Today, we have another awesome guest post by a new guest blogger, Alex Kogan. Alex is a postdoctoral scholar at the University of Toronto, Mississauga and he agreed to write a post about a recent article he had published that has received a lot of media attention (see here, here, here and here for just a few examples).
|A gene for empathy?|
The quick answer is absolutely not. But why not? To a certain extent, it is true that genes are ultimately involved in making us kind—after all, humans are biological creatures (i.e. we are not rocks), and genes provide the basic building blocks of our biological hardware. But genetic involvement in kindness is extremely complex—many, many genes are involved in creating all the components of our brains and bodies that are involved in kindness. Furthermore, experiences, environmental situations, and random chance are all very important factors that influence who we are and how we behave. Any given gene is merely one thread pulling us along in the direction of being kind or not so kind; there are many other threads—both other genes and non-genetic factors—that are also very much involved. All these different forces ultimately come together in a very intricate way to create the people that we are.
What this means is that if a person has two copies of the G version of the oxytocin receptor gene, it doesn’t automatically make them a saint—they might still be a terrible person. Similarly, people with even two copies of the A version of the gene are not necessarily psychopaths—they might be some of the kindest people you’ll ever meet. What our findings suggest is that the oxytocin receptor gene appears to be involved in the underlying biological processes that promote kindness. But one gene can tell us little about how a specific person will behave or what their personality will be like; there are simply too many other factors in play.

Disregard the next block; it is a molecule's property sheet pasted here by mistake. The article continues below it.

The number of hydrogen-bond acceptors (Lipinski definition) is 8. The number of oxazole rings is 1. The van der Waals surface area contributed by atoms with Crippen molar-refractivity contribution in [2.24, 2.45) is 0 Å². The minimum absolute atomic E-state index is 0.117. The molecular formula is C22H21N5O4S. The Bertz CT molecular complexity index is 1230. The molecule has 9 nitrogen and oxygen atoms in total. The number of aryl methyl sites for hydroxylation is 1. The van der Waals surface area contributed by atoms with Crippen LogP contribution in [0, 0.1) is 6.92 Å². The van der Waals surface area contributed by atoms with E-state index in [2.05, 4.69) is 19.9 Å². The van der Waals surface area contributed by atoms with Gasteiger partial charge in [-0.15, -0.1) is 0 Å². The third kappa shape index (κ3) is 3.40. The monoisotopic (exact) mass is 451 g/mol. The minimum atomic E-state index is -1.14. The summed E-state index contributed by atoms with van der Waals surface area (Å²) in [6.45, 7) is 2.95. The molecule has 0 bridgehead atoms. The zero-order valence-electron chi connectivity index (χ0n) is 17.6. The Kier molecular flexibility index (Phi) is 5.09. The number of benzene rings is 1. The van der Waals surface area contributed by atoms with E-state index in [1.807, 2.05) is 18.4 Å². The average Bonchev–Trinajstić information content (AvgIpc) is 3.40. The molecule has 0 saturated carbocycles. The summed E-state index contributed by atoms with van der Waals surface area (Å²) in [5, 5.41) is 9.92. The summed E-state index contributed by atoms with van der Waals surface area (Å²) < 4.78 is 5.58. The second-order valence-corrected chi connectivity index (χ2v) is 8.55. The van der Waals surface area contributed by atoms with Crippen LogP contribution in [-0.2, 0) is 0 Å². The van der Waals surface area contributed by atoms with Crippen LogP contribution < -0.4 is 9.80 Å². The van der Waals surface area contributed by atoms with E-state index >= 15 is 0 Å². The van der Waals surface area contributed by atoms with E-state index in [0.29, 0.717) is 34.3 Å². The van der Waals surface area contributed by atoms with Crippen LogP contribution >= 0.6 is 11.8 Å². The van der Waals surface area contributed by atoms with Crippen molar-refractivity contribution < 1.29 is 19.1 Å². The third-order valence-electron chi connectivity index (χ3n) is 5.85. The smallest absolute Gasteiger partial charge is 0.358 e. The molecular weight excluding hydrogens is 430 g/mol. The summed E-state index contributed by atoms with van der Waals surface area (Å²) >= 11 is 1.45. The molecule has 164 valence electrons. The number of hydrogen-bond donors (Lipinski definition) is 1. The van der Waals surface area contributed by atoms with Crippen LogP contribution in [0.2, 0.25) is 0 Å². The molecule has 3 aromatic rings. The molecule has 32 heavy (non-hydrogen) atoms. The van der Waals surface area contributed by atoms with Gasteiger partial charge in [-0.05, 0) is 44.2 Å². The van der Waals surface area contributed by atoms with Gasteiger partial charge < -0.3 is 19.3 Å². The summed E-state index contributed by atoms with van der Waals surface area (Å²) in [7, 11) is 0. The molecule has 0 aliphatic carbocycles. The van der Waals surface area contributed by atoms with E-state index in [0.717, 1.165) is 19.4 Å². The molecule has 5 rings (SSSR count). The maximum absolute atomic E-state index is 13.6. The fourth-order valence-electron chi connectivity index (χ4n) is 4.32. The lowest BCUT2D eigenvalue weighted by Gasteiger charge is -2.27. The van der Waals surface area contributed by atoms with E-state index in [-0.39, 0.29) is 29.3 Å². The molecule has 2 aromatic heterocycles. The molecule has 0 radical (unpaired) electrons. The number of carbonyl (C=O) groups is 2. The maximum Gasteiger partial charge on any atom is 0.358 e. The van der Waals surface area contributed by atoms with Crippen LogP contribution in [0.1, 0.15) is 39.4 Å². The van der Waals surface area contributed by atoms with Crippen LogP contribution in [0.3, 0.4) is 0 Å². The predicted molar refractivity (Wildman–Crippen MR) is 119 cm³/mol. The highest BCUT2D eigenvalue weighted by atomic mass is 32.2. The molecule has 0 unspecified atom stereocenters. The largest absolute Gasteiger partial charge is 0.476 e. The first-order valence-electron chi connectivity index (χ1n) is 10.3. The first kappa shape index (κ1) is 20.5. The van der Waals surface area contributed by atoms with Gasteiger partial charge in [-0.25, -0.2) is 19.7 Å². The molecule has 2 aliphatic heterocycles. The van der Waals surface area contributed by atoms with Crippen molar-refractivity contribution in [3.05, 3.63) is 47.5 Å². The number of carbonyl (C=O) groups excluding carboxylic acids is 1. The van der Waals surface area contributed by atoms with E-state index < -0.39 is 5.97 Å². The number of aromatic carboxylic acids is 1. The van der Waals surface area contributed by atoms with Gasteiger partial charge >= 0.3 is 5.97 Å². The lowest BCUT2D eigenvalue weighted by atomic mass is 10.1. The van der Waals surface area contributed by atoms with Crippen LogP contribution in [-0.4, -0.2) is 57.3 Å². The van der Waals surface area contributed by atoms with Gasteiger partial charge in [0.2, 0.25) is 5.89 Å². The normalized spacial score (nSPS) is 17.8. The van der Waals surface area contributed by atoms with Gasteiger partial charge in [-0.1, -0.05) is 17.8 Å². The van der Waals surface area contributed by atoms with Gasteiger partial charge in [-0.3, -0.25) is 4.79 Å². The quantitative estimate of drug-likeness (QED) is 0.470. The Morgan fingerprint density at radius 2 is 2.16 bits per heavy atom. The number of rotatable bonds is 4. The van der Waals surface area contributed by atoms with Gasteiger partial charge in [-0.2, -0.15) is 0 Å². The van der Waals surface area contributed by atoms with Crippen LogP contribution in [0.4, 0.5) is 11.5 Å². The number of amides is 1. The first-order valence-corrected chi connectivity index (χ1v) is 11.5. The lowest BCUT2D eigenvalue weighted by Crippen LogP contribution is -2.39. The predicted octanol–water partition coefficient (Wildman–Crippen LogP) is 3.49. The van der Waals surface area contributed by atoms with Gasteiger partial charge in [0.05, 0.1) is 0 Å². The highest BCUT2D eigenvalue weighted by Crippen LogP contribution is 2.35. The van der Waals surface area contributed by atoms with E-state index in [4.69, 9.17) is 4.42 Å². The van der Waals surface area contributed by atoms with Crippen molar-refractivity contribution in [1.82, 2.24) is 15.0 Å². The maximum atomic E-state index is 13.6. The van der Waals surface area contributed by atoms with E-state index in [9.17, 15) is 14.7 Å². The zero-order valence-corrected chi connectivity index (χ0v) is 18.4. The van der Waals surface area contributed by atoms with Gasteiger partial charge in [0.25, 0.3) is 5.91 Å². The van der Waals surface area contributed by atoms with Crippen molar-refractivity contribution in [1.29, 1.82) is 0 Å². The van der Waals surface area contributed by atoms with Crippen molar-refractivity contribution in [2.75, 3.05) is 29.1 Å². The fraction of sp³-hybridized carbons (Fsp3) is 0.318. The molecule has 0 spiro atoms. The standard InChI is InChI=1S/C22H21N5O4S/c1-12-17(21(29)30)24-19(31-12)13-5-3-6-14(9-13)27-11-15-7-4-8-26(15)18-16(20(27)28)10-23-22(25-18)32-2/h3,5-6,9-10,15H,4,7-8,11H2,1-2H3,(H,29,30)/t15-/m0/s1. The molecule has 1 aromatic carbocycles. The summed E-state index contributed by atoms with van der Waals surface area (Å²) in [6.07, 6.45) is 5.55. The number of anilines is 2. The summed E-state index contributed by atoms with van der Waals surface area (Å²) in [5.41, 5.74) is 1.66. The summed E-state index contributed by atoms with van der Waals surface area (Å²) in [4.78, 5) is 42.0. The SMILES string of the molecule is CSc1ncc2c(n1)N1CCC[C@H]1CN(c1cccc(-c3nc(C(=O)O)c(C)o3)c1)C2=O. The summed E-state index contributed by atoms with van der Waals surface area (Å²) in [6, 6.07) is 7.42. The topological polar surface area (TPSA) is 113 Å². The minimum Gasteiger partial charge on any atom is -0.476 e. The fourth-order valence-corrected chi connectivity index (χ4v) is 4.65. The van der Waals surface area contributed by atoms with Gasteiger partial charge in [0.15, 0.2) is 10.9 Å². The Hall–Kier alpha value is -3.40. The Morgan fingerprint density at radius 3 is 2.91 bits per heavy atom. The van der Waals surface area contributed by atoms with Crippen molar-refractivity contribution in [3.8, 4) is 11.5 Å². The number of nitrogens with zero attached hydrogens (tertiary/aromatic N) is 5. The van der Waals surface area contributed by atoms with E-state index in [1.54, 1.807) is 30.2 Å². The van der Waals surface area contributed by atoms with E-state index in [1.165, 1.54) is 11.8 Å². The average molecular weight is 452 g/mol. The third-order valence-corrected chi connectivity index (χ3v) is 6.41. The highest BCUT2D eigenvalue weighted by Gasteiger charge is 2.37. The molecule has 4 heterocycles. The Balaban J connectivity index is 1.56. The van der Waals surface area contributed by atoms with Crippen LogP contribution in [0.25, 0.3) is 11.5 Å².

What do you think about Alex's findings? Do you think the media overplayed his results? Do you like media coverage about scientific findings or do you find it misleading? We'd love to hear your thoughts in the comments section!
Kogan A, Saslow LR, Impett EA, Oveis C, Keltner D, & Rodrigues Saturn S (2011). Thin-slicing study of the oxytocin receptor (OXTR) gene and the evaluation and expression of the prosocial disposition. Proceedings of the National Academy of Sciences of the United States of America PMID: 22084107
Alex is a postdoctoral fellow at the University of Toronto Mississauga. His research focuses on the biological, psychological, and cultural underpinnings of prosociality and positive emotions.